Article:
Kansas University scientists who travel all over the state gathering data on lakes stayed home on Wednesday conducting research in their backyard.
What they found was enough silt in Potter Lake to fill roughly 600 dump trucks with mud.
A group from the Kansas Biological Survey took soil samples at Potter Lake to determine how much it would cost to dredge the aging pond.
“That’s an awful lot of silt, considering we have a fairly small watershed here,” said Mark Jakubauskas, a research associate professor at the Kansas Biological Survey.
A campus treasure, Potter Lake once hosted canoe races and had diving platforms. In the 1950s, it was drained and dredged. Over the past half century, runoff has washed into the lake, filling it with sediment, nutrients and plant life.
This summer, the lake’s health was at a crisis point. Heavy rainfalls led to a burst in plant growth, which sucked oxygen from the water. As a result, hundreds of fish died.
This fall, student groups joined together to make improvements — scooping out 8 tons of coontail one pitchfork at a time. They also added aerators to increase the lake’s oxygen levels.
It’s time to dredge the lake again, said Jerry deNoyelles, deputy director of the Kansas Biological Survey.
“It is probably the only long-term solution that there is,” he said.
It was a solution that had the scientists building a wooden ramp Wednesday to launch a 24-foot pontoon boat into the one-and-a-half-acre lake.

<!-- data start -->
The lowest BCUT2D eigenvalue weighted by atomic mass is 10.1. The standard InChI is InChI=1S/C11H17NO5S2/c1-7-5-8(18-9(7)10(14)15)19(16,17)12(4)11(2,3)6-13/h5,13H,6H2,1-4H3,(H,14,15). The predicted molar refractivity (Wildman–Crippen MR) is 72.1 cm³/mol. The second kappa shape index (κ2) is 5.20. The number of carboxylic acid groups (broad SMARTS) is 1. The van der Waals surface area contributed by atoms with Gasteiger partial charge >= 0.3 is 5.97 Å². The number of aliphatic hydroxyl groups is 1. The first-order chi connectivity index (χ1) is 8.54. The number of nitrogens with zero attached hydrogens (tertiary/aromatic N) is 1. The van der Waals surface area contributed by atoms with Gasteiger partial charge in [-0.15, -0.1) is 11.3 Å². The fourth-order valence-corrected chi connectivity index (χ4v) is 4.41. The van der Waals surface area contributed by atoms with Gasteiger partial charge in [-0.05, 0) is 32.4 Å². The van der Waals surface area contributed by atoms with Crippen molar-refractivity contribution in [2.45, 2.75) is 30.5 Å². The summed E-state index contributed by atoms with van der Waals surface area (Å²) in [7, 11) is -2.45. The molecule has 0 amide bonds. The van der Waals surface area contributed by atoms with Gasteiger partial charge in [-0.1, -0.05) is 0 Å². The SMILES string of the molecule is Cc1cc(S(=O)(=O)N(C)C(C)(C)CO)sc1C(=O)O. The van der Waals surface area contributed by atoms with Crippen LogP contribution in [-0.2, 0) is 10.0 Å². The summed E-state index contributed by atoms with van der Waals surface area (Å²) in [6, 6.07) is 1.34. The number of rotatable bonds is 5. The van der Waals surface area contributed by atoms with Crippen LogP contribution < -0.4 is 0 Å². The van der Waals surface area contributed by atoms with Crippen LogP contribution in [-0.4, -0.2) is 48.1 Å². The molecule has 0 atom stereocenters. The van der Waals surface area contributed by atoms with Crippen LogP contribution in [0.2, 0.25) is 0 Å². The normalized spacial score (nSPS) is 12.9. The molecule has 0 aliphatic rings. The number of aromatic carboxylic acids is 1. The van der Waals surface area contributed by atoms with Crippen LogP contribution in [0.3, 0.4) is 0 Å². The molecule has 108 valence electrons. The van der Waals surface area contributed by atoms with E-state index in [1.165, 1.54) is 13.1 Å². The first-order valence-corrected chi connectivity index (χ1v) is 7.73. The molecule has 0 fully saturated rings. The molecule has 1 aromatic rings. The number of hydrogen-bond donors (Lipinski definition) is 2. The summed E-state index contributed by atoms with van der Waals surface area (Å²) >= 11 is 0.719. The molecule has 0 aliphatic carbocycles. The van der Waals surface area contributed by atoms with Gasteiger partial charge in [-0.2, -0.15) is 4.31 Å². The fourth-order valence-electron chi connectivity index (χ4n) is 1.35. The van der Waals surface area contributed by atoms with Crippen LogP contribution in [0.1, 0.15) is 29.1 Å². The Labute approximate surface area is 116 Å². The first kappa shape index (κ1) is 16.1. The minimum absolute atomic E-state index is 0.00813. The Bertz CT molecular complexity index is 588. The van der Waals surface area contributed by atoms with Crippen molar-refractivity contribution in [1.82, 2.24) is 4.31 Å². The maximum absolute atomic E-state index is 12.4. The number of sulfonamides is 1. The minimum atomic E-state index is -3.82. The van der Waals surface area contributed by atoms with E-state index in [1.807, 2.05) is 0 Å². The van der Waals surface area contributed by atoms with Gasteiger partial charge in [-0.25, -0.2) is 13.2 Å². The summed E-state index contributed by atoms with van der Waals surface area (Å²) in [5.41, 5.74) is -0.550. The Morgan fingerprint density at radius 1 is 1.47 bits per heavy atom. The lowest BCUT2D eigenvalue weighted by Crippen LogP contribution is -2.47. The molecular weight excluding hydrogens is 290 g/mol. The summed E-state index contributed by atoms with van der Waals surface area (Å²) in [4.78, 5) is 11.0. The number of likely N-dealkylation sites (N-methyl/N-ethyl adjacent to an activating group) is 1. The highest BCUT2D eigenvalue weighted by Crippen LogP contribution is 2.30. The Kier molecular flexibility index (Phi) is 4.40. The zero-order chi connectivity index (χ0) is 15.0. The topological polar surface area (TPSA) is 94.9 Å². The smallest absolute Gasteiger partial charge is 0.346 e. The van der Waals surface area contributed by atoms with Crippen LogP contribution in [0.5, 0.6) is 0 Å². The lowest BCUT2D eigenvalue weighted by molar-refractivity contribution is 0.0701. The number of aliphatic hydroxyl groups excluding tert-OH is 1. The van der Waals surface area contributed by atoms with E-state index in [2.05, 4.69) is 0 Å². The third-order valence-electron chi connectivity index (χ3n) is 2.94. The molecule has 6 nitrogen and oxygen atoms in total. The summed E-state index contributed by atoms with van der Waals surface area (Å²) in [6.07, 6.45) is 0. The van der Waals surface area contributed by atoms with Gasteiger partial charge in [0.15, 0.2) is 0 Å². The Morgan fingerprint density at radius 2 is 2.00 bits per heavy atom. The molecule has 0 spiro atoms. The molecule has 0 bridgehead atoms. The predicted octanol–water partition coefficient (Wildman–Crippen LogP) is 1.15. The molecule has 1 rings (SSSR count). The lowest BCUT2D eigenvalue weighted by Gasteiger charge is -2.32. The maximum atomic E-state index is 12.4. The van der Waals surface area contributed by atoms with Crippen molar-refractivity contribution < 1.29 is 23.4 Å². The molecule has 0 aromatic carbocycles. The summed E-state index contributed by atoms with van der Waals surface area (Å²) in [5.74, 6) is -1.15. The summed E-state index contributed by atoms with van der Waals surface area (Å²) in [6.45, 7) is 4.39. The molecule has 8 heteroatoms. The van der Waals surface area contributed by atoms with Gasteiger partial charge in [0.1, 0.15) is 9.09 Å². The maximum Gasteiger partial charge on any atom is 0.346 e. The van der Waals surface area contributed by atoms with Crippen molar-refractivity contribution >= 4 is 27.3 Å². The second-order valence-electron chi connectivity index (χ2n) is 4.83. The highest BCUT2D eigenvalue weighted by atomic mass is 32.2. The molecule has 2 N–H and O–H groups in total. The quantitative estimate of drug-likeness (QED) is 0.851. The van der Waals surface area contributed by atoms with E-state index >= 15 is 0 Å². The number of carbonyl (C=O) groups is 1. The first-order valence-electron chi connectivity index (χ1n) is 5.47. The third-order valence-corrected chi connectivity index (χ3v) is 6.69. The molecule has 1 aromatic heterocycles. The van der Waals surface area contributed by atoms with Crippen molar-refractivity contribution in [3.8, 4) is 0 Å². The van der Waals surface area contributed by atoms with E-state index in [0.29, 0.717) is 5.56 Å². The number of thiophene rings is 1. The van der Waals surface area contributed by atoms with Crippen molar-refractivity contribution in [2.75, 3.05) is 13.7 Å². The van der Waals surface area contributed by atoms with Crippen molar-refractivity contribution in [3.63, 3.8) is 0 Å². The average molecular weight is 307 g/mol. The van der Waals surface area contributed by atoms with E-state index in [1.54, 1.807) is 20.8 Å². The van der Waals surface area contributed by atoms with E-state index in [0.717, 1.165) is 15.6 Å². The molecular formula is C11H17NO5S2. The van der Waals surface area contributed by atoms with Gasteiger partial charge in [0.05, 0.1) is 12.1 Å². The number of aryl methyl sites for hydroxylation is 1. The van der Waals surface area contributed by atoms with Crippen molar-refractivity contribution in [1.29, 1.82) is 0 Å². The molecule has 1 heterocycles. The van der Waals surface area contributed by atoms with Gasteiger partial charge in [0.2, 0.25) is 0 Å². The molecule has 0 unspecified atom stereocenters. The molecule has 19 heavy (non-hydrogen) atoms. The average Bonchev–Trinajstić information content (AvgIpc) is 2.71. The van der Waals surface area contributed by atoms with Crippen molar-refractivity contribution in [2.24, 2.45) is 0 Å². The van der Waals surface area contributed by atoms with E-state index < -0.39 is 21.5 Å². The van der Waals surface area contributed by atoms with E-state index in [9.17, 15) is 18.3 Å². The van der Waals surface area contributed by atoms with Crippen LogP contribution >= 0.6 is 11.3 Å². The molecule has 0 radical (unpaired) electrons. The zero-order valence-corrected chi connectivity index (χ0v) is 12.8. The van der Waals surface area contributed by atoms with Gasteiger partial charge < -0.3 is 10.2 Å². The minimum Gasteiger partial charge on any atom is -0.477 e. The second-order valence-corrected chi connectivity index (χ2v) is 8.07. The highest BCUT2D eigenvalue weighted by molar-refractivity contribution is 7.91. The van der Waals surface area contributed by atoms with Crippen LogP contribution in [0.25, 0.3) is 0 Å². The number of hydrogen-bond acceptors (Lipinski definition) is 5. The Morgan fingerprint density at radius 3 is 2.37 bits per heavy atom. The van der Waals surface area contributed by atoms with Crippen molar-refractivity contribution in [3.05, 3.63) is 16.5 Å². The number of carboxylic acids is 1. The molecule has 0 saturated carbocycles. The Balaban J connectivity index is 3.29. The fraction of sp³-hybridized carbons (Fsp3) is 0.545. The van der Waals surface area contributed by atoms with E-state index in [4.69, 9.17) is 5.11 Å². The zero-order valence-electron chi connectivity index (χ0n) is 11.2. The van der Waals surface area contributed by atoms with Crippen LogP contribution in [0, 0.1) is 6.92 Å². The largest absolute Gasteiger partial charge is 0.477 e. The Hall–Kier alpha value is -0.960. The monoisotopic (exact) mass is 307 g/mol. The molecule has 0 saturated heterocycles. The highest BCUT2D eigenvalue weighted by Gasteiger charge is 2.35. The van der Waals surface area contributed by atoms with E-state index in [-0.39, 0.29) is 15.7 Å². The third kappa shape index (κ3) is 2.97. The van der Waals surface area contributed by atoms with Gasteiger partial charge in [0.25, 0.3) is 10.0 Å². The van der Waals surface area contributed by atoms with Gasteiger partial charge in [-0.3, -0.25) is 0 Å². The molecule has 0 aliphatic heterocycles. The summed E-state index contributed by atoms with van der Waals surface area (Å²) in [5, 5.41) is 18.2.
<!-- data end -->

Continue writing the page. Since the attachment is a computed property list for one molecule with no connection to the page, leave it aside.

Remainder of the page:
“We’re in. We are not coming out,” deNoyelles joked as the boat glided into the water.
By using a 15-foot drilling rig called a vibracore — a kind of giant metal straw with a motor on top — the scientists were able to push through the silt to reach the original bottom of the lake and then pull the sediment up in a tube.
More than a half-dozen of these core sediment samples were taken. By noon, the group had enough data to estimate the lake had an average of two feet of sediment on the bottom — a total of 5,000 cubic yards of silt.
Previous student groups have estimated it would cost between $50,000 and $100,000 to dredge the lake.
Along with helping establish the cost of dredging, Wednesday’s sediment collection will be sent to labs to be analyzed. That information will help determine what dredging methods will work best.
And, just in case any former KU students were wondering, the group hadn’t come across any lost car keys, term papers or textbooks. So far, the scientists have pulled up only mud.